This might be slightly broad, but I think most of the questions on this site are somewhat subjective and broad anyway.

Since about late 2019, the number of pop-up notifications and potentially similar types of notifications has suddenly increased dramatically. Every other time I open a website or a program on my computer, even if it's something I use every day, I keep having to dismiss notifications that I simply don't care about. Quite often these notifications are designed to let the user know about certain updates and UI tweaks . . . but they're completely irrelevant 99% of the time and are quite stressful and distracting from the core features of the website or program.

Stack Exchange responded very well to a related question and has generally kept their sites very clean from this type of thing. Personally I feel that is one of the reasons Stack Exchange is as popular as it is: While it does provide notifications, they are generally relevant, and they are generally not distracting pop-ups that have to be dismissed.

In that context, notifications are great, but pop-up notifications and irrelevant distractions are deterrents against continued use of a site. So why, just about everywhere else except SE, have pop-up notifications suddenly multiplied since late 2019, and why do UI designers not see this as a bad thing?

  • 3
    I submit that ux folks do not think constant pop up notifications are ok. But instead they are often forced on us by folks who truly believe that the message they want to deliver is important to the user. What is lacking is user testing.
    – ph33nyx
    May 19, 2020 at 20:41
  • 2
    It might not be that pop-up notifications are increasingly being implemented and used by designers, it could be that business decision makers are requesting them to be switched on by default, maybe to try and meet certain design objectives or metrics.
    – Michael Lai
    May 19, 2020 at 22:10
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    I am not a full-time web designer, but part of the reason may just be that browsers, server-side software and libraries have only started implementing it in the last couple of years, so it is now much more feasible than before to use them.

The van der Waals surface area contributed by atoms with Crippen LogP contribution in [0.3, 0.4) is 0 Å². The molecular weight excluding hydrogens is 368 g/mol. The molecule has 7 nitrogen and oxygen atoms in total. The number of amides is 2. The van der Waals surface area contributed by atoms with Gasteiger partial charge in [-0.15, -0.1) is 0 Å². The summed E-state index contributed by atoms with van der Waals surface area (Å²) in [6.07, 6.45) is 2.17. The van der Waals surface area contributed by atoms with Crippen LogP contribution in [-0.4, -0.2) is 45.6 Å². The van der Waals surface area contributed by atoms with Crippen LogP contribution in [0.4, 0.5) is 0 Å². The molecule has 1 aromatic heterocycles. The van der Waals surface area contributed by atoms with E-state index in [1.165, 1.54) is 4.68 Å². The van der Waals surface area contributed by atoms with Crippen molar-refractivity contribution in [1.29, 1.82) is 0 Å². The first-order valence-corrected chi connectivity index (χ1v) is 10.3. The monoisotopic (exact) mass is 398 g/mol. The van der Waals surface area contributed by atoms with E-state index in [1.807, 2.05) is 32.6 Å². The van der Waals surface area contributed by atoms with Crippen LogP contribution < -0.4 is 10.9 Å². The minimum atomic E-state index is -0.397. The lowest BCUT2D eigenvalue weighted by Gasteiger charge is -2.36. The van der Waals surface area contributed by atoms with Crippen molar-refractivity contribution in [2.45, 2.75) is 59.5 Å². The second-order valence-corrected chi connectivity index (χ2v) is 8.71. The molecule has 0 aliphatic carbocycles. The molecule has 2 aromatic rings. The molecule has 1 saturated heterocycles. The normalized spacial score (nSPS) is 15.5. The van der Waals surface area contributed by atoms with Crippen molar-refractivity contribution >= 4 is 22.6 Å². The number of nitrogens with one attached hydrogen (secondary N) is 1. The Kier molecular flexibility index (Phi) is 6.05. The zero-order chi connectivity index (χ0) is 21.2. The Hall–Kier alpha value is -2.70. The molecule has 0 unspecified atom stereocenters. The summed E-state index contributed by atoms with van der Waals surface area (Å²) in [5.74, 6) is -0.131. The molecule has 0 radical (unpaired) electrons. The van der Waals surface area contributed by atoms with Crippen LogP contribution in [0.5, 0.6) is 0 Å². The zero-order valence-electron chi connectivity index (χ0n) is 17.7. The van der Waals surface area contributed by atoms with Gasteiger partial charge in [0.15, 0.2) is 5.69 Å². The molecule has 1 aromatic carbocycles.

– chaosflaws
    May 23, 2020 at 10:49

2 Answers 2


I think very recently we've seen a quick change in the industry. Web designers, graphic designers and digital designers have broadly been replaced with UX designers from a HR/Job Title perspective, however that doesn't mean these are UX mature organizations or that these designers are experienced UXers.

Don't get me wrong, this is a great step forward. But we're in a bit of a buzz-wordy, lip service level of UX for most organizations. No real UX work is being done but after designs are made Leads will ask "What about the UX?" "Will this be clear for the users?" Without research, evaluations and testing in place to actually say users are able to complete task, notifications/tool tips/guided experiences are put in place as a quick fix. I've ever seen those approaches recommended in these threads here numerous times.


One area of web I noticed a large uptick in is websites asking to show you notifications or to use your location data or various other permissions. Those are enforced as popups by browsers as far as I know.

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